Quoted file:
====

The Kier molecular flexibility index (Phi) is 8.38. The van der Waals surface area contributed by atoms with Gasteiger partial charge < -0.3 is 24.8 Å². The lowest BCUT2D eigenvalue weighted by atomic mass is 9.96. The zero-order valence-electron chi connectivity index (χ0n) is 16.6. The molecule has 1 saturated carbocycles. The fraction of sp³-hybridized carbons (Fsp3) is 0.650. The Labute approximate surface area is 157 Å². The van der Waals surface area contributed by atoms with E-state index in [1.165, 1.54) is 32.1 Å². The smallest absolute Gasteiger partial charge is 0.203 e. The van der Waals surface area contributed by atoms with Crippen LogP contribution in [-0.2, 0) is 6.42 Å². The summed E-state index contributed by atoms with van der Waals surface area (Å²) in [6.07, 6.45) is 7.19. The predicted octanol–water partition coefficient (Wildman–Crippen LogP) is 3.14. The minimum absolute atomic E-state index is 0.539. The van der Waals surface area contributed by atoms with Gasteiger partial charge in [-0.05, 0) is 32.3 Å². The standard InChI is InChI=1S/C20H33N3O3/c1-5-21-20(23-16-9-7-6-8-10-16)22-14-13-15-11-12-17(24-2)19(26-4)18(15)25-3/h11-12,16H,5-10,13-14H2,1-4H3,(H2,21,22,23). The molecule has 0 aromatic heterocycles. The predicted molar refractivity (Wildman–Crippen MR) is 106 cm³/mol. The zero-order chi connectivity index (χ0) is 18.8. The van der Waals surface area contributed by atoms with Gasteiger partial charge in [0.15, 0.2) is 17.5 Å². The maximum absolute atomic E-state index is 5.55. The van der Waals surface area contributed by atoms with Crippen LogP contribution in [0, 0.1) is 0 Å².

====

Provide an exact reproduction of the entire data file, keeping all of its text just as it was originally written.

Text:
The Kier molecular flexibility index (Phi) is 8.38. The van der Waals surface area contributed by atoms with Gasteiger partial charge < -0.3 is 24.8 Å². The lowest BCUT2D eigenvalue weighted by atomic mass is 9.96. The zero-order valence-electron chi connectivity index (χ0n) is 16.6. The molecule has 1 saturated carbocycles. The fraction of sp³-hybridized carbons (Fsp3) is 0.650. The Labute approximate surface area is 157 Å². The van der Waals surface area contributed by atoms with E-state index in [1.165, 1.54) is 32.1 Å². The smallest absolute Gasteiger partial charge is 0.203 e. The van der Waals surface area contributed by atoms with Crippen LogP contribution in [-0.2, 0) is 6.42 Å². The summed E-state index contributed by atoms with van der Waals surface area (Å²) in [6.07, 6.45) is 7.19. The predicted octanol–water partition coefficient (Wildman–Crippen LogP) is 3.14. The minimum absolute atomic E-state index is 0.539. The van der Waals surface area contributed by atoms with Gasteiger partial charge in [-0.05, 0) is 32.3 Å². The standard InChI is InChI=1S/C20H33N3O3/c1-5-21-20(23-16-9-7-6-8-10-16)22-14-13-15-11-12-17(24-2)19(26-4)18(15)25-3/h11-12,16H,5-10,13-14H2,1-4H3,(H2,21,22,23). The molecule has 0 aromatic heterocycles. The predicted molar refractivity (Wildman–Crippen MR) is 106 cm³/mol. The zero-order chi connectivity index (χ0) is 18.8. The van der Waals surface area contributed by atoms with Gasteiger partial charge in [0.15, 0.2) is 17.5 Å². The maximum absolute atomic E-state index is 5.55. The van der Waals surface area contributed by atoms with Crippen LogP contribution in [0, 0.1) is 0 Å².